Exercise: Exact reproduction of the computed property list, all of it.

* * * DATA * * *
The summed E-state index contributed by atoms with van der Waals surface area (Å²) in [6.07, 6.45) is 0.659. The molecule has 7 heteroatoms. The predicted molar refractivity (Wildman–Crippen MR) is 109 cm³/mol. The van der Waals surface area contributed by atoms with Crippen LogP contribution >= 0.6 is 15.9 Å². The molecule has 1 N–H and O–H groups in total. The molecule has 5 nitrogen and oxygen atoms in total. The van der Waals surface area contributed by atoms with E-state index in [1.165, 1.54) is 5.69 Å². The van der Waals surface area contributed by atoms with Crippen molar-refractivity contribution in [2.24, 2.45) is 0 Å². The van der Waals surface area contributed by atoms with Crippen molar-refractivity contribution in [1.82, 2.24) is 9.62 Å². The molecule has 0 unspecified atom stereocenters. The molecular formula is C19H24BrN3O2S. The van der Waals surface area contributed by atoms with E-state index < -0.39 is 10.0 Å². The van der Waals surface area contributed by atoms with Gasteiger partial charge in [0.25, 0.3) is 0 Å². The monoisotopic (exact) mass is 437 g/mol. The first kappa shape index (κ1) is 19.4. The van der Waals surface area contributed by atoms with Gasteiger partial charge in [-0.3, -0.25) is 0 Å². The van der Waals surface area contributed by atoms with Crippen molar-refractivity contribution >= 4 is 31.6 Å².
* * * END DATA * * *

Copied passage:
The summed E-state index contributed by atoms with van der Waals surface area (Å²) in [6.07, 6.45) is 0.659. The molecule has 7 heteroatoms. The predicted molar refractivity (Wildman–Crippen MR) is 109 cm³/mol. The van der Waals surface area contributed by atoms with Crippen LogP contribution >= 0.6 is 15.9 Å². The molecule has 1 N–H and O–H groups in total. The molecule has 5 nitrogen and oxygen atoms in total. The van der Waals surface area contributed by atoms with E-state index in [1.165, 1.54) is 5.69 Å². The van der Waals surface area contributed by atoms with Crippen molar-refractivity contribution in [2.24, 2.45) is 0 Å². The van der Waals surface area contributed by atoms with Crippen molar-refractivity contribution in [1.82, 2.24) is 9.62 Å². The molecule has 0 unspecified atom stereocenters. The molecular formula is C19H24BrN3O2S. The van der Waals surface area contributed by atoms with E-state index < -0.39 is 10.0 Å². The van der Waals surface area contributed by atoms with Gasteiger partial charge in [0.25, 0.3) is 0 Å². The monoisotopic (exact) mass is 437 g/mol. The first kappa shape index (κ1) is 19.4. The van der Waals surface area contributed by atoms with Gasteiger partial charge in [-0.3, -0.25) is 0 Å². The van der Waals surface area contributed by atoms with Crippen molar-refractivity contribution >= 4 is 31.6 Å².